Donizetti: Roberto Devereux
Roberto Devereux (or Roberto Devereux, ossia Il conte di Essex [Robert Devereux, or the Earl of Essex]) is a tragedia lirica, or tragic opera, by Gaetano Donizetti. Salvadore Cammarano wrote the Italian libretto after François Ancelot's tragedy Elisabeth d'Angleterre (1829), and based as well on the Historie secrete des amours d'Elisabeth et du comte d'Essex (1787) by Jacques Lescène des Maisons. Devereux was the subject of at least two other French plays: Le Comte d'Essex by Thomas Corneille and Le Comte d'Essex by Gauthier de Costes, seigneur de la Calprenède.
The opera is loosely based on the life of Robert Devereux, 2nd Earl of Essex, an influential member of the court of Queen Elizabeth I of England. The plot of Roberto Devereux was hardly original, mainly derived from Felice Romani's libretto Il Conte d'Essex of 1833, originally set by Saverio Mercadante. Romani's widow charged Cammarano with plagiarism; the practice of stealing plots was very common between rival Italian opera houses.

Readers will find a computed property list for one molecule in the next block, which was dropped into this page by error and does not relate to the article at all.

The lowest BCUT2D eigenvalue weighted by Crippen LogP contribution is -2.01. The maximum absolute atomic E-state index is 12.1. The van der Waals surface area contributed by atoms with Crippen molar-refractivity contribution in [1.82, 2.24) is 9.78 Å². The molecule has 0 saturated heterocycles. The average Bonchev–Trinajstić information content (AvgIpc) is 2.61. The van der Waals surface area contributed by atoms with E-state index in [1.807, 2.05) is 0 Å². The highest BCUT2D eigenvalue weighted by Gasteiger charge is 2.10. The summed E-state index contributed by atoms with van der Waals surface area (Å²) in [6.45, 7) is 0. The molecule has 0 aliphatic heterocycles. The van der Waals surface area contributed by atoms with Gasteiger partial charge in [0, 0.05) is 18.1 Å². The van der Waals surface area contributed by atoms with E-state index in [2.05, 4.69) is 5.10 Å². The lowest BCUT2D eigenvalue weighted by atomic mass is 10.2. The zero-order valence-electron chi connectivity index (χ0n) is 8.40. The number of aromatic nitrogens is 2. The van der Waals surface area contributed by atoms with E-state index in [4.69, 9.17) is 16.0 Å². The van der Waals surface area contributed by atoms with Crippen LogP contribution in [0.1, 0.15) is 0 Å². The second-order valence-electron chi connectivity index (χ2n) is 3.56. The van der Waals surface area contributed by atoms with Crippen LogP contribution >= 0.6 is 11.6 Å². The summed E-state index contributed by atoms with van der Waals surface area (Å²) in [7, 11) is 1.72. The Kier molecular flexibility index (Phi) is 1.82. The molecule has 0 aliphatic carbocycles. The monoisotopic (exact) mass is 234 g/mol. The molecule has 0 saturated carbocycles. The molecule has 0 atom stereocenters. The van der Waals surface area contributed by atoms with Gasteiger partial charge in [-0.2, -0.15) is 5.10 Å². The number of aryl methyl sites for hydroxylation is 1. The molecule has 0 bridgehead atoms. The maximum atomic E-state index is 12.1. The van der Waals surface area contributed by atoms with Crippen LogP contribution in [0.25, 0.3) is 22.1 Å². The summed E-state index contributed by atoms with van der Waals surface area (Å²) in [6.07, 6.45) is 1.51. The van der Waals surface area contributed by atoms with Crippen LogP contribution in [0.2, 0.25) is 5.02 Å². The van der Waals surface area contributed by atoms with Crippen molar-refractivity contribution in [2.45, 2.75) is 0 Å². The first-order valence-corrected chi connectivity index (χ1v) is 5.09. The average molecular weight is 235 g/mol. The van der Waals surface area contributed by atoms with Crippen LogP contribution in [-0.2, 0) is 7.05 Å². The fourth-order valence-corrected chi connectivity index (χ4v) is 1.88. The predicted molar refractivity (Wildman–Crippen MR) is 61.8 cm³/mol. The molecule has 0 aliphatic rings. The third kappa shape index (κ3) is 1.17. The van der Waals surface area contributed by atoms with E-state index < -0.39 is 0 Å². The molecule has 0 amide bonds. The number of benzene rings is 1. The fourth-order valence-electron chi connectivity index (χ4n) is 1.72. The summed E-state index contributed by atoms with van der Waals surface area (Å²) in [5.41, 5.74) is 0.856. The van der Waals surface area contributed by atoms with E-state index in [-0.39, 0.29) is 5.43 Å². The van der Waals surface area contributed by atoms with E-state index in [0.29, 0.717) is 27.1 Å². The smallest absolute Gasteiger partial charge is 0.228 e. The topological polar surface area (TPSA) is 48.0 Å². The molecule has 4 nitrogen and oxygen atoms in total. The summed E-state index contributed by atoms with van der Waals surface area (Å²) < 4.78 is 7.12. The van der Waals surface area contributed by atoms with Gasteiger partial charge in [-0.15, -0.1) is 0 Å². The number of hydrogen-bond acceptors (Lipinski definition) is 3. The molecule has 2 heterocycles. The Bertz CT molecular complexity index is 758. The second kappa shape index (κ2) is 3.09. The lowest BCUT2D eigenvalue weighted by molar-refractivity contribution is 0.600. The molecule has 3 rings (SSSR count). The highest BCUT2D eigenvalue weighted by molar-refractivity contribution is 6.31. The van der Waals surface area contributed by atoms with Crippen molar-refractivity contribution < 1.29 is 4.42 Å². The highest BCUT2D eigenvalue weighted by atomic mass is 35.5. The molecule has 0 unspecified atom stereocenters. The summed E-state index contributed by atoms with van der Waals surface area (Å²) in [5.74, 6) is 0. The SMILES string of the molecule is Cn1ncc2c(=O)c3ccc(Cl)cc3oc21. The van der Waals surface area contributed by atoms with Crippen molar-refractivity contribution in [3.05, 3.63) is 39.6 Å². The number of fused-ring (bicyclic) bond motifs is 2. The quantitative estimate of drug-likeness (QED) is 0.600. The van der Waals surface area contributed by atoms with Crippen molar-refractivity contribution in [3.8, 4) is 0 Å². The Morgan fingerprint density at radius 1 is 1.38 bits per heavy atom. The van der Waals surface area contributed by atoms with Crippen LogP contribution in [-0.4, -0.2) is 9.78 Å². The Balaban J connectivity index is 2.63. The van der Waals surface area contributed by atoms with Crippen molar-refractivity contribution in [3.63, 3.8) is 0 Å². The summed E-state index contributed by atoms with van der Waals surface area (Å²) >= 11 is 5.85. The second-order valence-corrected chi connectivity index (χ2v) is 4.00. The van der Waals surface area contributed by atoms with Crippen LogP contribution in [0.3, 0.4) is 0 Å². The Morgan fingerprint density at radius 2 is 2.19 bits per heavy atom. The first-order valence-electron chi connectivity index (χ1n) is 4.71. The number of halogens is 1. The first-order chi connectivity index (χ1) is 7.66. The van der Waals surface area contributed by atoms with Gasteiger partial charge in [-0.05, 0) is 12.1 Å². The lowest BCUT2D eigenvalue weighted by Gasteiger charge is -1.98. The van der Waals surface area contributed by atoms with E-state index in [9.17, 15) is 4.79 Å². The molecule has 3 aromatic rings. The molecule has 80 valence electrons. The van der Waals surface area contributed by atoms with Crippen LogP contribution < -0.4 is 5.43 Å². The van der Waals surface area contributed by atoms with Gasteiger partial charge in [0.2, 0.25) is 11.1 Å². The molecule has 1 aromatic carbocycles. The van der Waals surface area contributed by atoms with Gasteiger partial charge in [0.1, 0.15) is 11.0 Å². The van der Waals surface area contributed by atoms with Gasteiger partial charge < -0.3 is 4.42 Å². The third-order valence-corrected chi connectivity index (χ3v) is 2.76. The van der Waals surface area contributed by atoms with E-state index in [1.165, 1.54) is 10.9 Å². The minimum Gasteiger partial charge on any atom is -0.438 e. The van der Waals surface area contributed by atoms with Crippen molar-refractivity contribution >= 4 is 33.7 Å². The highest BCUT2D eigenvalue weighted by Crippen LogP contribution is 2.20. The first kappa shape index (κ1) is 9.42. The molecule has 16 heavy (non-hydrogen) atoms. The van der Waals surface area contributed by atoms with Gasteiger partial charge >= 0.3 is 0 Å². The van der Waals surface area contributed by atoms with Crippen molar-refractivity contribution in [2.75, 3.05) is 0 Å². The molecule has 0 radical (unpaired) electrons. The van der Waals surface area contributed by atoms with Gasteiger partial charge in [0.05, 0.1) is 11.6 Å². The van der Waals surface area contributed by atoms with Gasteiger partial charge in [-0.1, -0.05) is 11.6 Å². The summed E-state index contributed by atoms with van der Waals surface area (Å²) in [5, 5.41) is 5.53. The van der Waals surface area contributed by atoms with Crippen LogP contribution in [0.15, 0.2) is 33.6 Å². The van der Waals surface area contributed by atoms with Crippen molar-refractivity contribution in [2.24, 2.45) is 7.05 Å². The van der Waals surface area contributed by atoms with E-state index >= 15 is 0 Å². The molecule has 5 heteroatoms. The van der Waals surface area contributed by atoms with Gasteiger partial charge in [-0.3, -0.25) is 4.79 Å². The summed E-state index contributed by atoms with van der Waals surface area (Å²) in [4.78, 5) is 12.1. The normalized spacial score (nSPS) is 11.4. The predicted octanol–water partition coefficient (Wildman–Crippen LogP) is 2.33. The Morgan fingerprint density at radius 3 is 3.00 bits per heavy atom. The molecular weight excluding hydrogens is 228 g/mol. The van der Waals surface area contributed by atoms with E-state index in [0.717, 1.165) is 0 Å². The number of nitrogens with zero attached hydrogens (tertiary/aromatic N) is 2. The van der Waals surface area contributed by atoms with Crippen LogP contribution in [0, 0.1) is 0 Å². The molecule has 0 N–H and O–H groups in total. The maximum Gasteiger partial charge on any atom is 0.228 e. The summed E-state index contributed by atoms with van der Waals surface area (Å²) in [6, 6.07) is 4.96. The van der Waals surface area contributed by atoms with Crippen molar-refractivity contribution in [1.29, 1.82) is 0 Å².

It is one of a number of operas by Donizetti which deal with the Tudor period of English history and which include Anna Bolena (Henry VIII's second wife, Anne Boleyn), Maria Stuarda (Mary, Queen of Scots) and Il castello di Kenilworth. The lead female characters -Anna Bolena, Maria Stuarda, and Elisabetta herself have been referred to as the "Three Donizetti Queens." They became popular in the 1970s, when the American soprano Beverly Sills promoted them as a series at New York City Opera.
It has been said that, "although the plot plays fast and loose with history, the opera carries its own brand of dramatic conviction".